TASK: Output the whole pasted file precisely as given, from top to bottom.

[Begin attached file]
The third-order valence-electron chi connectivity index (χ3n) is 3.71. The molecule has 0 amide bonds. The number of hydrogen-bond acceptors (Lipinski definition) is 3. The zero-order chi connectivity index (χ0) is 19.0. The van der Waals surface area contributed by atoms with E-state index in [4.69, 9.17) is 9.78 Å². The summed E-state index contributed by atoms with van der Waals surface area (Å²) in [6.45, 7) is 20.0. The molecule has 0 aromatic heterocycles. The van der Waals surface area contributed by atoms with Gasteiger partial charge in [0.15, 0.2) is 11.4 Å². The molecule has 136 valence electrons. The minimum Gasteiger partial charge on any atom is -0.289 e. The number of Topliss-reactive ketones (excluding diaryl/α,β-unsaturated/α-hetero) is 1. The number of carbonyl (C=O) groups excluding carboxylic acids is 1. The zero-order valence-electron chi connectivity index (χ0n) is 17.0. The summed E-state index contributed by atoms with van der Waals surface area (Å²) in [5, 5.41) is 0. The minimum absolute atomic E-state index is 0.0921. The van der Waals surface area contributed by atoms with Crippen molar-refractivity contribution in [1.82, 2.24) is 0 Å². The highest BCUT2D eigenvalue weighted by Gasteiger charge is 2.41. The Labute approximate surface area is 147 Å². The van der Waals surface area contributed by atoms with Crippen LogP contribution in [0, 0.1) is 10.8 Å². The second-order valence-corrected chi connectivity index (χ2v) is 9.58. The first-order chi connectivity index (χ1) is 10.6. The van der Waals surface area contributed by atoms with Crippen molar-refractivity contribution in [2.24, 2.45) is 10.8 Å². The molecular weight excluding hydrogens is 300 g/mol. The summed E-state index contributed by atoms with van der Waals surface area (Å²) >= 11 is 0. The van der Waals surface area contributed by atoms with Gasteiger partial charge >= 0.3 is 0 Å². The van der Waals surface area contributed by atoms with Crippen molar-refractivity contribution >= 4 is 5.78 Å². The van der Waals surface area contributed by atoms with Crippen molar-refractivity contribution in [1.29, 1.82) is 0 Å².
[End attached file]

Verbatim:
The third-order valence-electron chi connectivity index (χ3n) is 3.71. The molecule has 0 amide bonds. The number of hydrogen-bond acceptors (Lipinski definition) is 3. The zero-order chi connectivity index (χ0) is 19.0. The van der Waals surface area contributed by atoms with E-state index in [4.69, 9.17) is 9.78 Å². The summed E-state index contributed by atoms with van der Waals surface area (Å²) in [6.45, 7) is 20.0. The molecule has 0 aromatic heterocycles. The van der Waals surface area contributed by atoms with Gasteiger partial charge in [0.15, 0.2) is 11.4 Å². The molecule has 136 valence electrons. The minimum Gasteiger partial charge on any atom is -0.289 e. The number of Topliss-reactive ketones (excluding diaryl/α,β-unsaturated/α-hetero) is 1. The number of carbonyl (C=O) groups excluding carboxylic acids is 1. The zero-order valence-electron chi connectivity index (χ0n) is 17.0. The summed E-state index contributed by atoms with van der Waals surface area (Å²) in [5, 5.41) is 0. The minimum absolute atomic E-state index is 0.0921. The van der Waals surface area contributed by atoms with Crippen molar-refractivity contribution in [1.82, 2.24) is 0 Å². The highest BCUT2D eigenvalue weighted by Gasteiger charge is 2.41. The Labute approximate surface area is 147 Å². The van der Waals surface area contributed by atoms with Crippen LogP contribution in [0, 0.1) is 10.8 Å². The second-order valence-corrected chi connectivity index (χ2v) is 9.58. The first-order chi connectivity index (χ1) is 10.6. The van der Waals surface area contributed by atoms with Crippen molar-refractivity contribution in [2.24, 2.45) is 10.8 Å². The molecular weight excluding hydrogens is 300 g/mol. The summed E-state index contributed by atoms with van der Waals surface area (Å²) >= 11 is 0. The van der Waals surface area contributed by atoms with Gasteiger partial charge >= 0.3 is 0 Å². The van der Waals surface area contributed by atoms with Crippen molar-refractivity contribution >= 4 is 5.78 Å². The van der Waals surface area contributed by atoms with Crippen molar-refractivity contribution in [1.29, 1.82) is 0 Å².